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Published on 27.05.15 in Vol 3, No 2 (2015): Apr-Jun

Preprints (earlier versions) of this paper are available at, first published Jan 22, 2015.

This paper is in the following e-collection/theme issue:

    Original Paper

    Selection and Pilot Implementation of a Mobile Image Viewer: A Case Study

    1Medical Imaging Informatics, Department of Radiology, Mayo Clinic, Scottsdale, AZ, United States

    2Department of Industrial Engineering, School of Computing, Informatics, and Decision Systems Engineering, Arizona State University, Tempe, AZ, United States

    3Neurocritical Care, Department of Neurology, Mayo Clinic, Phoenix, AZ, United States

    Corresponding Author:

    Christine Marie Zwart, PhD

    Medical Imaging Informatics

    Department of Radiology

    Mayo Clinic

    13400 E Shea Boulevard

    Scottsdale, AZ, 85259

    United States

    Phone: 1 (480) 301 6988

    Fax:1 (480) 301 4303



    Background: For health care providers, mobile image viewing increases image accessibility, which could lead to faster interpretation/consultations and improved patient outcomes.

    Objective: We explored the technical requirements and challenges associated with implementing a commercial mobile image viewer and conducted a small study testing the hypothesis that the mobile image viewer would provide faster image access.

    Methods: A total of 19 clinicians (9 radiologists, 3 surgeons, 4 neurologists, and 3 physician assistants) evaluated (1) a desktop commercial picture archiving and communication system (PACS) viewer, (2) a desktop viewer developed internally over 20 years and deployed throughout the enterprise (ENTERPRISE viewer) and (3) a commercial Food and Drug Administration class II-cleared mobile viewer compatible with Web browsers, tablets, and mobile phones. Data were collected during two separate 7-day periods, before and after mobile image viewer deployment. Data included image viewer chosen, time to view first image, technical issues, diagnostic confidence, and ease of use.

    Results: For 565 image-viewing events, ease of use was identical for PACS and mobile viewers (mean 3.6 for all scores of a possible 4.0), and significantly worse for the enterprise viewer (mean 2.9, P=.001). Technical issues were highest with the enterprise viewer (26%, 56/215) compared with the mobile (7%,19/259, P=.001) and PACS (8%, 7/91, P=.003) viewers. Mean time to first image for the mobile viewer (2.4 minutes) was significantly faster than PACS (12.5 minutes, P=.001) and the enterprise viewer (4.5 minutes, P=.001). Diagnostic confidence was similar for PACS and mobile viewers and worst for enterprise viewer. Mobile image viewing increased by sixfold, from 14% (37/269, before the deployment) to 88.9% (263/296, after the deployment).

    Conclusions: A mobile viewer provided faster time to first image, improved technical performance, ease of use, and diagnostic confidence, compared with desktop image viewers.

    JMIR mHealth uHealth 2015;3(2):e45




    From educating to ordering tests, reporting, consulting, rounding, and sharing with patients, innovations in mobile technology are enhancing the way medicine is practiced in the 21st century. Emphasis has been placed on the availability of apps with the potential to benefit radiology residents [1,2] and staff [3,4]. The suggested toolbox of apps can contain eBooks, medical journals, note-taking apps, cloud data services, and audience polling tools, for example. The selection of a mobile image viewing solution, however, is much more complicated, requiring integration with picture archiving and communication systems (PACSs) and radiology information management systems, establishing secure logins, etc. As a result, incorporating mobile image viewers into the clinical context has been somewhat slow. Implementation has generally occurred for specific urgent care settings such as stroke or emergency medicine, rather than for general radiology use [5,6]. In this paper, we explored the technical requirements and challenges associated with implementing a commercial mobile image viewer and conducted a small study to test the hypothesis that the mobile image viewer would provide faster image access.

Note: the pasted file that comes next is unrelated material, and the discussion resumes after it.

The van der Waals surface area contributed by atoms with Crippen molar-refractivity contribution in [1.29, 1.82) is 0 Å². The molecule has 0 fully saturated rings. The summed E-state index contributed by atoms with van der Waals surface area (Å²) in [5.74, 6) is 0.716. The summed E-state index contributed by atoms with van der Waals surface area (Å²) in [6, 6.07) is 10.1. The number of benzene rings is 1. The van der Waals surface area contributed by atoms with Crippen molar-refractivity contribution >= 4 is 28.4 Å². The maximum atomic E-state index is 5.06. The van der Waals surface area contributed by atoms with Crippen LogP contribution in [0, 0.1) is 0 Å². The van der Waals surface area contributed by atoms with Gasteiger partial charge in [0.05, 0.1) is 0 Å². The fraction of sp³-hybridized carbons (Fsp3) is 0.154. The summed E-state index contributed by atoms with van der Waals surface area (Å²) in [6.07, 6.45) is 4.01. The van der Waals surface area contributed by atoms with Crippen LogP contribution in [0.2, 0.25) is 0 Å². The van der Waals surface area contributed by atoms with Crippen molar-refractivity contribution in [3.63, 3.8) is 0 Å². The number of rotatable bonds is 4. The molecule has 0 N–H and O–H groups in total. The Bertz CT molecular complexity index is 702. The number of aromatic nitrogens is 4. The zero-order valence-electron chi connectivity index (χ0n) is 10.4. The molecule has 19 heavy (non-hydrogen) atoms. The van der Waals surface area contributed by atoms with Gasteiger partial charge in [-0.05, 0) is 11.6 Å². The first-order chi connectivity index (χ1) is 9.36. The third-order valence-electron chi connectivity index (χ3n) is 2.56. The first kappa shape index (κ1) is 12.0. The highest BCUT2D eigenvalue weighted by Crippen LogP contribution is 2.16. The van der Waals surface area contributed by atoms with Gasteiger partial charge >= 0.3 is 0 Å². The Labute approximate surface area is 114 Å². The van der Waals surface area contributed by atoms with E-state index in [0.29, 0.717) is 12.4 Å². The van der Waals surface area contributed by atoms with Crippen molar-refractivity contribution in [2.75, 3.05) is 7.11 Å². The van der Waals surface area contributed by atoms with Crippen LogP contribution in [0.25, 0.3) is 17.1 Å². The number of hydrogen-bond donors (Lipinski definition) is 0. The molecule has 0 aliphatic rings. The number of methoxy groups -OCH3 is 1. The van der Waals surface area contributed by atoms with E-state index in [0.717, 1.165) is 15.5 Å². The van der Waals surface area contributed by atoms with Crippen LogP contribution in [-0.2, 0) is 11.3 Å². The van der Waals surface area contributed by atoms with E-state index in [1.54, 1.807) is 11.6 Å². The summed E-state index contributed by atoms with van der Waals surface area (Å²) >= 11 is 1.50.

Several apps for diagnostic reading are currently available. Székely et al [3] identified 11 including ResolutionMD (ResMD, Calgary Scientific, Calgary, Canada) and Centricity Radiology Mobile Access and Siemens syngo.via WebViewer, now “ResolutionMD Mobile” (white-labeled versions of ResMD) [3]. The selection of ResMD for our pilot project was based on several factors, including the following: (1) Food and Drug Administration (FDA) class II clearance for diagnostic reads of all digital imaging and communication in medicine (DICOM) 3.0 imaging modalities (except mammography) on desktop Web browsers, iOS, and specific Android devices. FDA class II clearance indicates that the platform may be marketed for diagnostic use when traditional PACS workstations are not readily available. Each specific software, mobile device, and modality combination requires explicit class II clearance. (2) Vendor agnostic PACS connections—multiple PACS can be configured to connect simultaneously. (3) A client-server architecture with a “zero-footprint” client-side implementation. (4) Health Information Portability and Accountability Act compliance. In brief, this indicates that unencrypted protected health information is not stored on the mobile device after a viewing session terminates. (5) The ability to open specific series and examinations using a systematically built URL. The ability to systematically build URLs that simultaneously open the viewer and navigate to a specific series or examination has several utilities in research, conferences, and education. (6) Built-in features for advanced virtual collaboration. Advanced virtual collaboration utilities enable users to send an invitation link through email and have their viewing session streamed to both their device and that of the collaborators. All collaborators can scroll through images, window, and level, and point out features with visible cursors (Figure 1). (7) License costs were covered with a research agreement with Calgary Scientific, Inc (CSI). Additional information on the system architecture is provided in a previous study [6].